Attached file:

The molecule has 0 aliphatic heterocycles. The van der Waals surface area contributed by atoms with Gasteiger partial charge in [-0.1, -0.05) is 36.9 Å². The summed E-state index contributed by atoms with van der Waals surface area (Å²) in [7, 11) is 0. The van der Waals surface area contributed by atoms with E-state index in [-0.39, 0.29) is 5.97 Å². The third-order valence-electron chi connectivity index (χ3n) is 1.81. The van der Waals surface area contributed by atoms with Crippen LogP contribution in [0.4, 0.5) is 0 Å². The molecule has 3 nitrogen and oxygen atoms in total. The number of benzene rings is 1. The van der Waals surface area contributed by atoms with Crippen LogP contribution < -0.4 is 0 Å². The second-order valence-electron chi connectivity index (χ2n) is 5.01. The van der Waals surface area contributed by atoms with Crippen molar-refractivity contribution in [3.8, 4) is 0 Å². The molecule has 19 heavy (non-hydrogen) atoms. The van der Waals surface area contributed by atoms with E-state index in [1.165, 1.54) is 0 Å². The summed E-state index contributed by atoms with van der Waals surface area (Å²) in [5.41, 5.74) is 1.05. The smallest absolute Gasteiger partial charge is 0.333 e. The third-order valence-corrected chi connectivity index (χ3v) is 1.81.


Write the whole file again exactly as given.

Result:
The molecule has 0 aliphatic heterocycles. The van der Waals surface area contributed by atoms with Gasteiger partial charge in [-0.1, -0.05) is 36.9 Å². The summed E-state index contributed by atoms with van der Waals surface area (Å²) in [7, 11) is 0. The van der Waals surface area contributed by atoms with E-state index in [-0.39, 0.29) is 5.97 Å². The third-order valence-electron chi connectivity index (χ3n) is 1.81. The van der Waals surface area contributed by atoms with Crippen LogP contribution in [0.4, 0.5) is 0 Å². The molecule has 3 nitrogen and oxygen atoms in total. The number of benzene rings is 1. The van der Waals surface area contributed by atoms with Crippen LogP contribution < -0.4 is 0 Å². The second-order valence-electron chi connectivity index (χ2n) is 5.01. The van der Waals surface area contributed by atoms with Crippen molar-refractivity contribution in [3.8, 4) is 0 Å². The molecule has 19 heavy (non-hydrogen) atoms. The van der Waals surface area contributed by atoms with E-state index in [1.165, 1.54) is 0 Å². The summed E-state index contributed by atoms with van der Waals surface area (Å²) in [5.41, 5.74) is 1.05. The smallest absolute Gasteiger partial charge is 0.333 e. The third-order valence-corrected chi connectivity index (χ3v) is 1.81.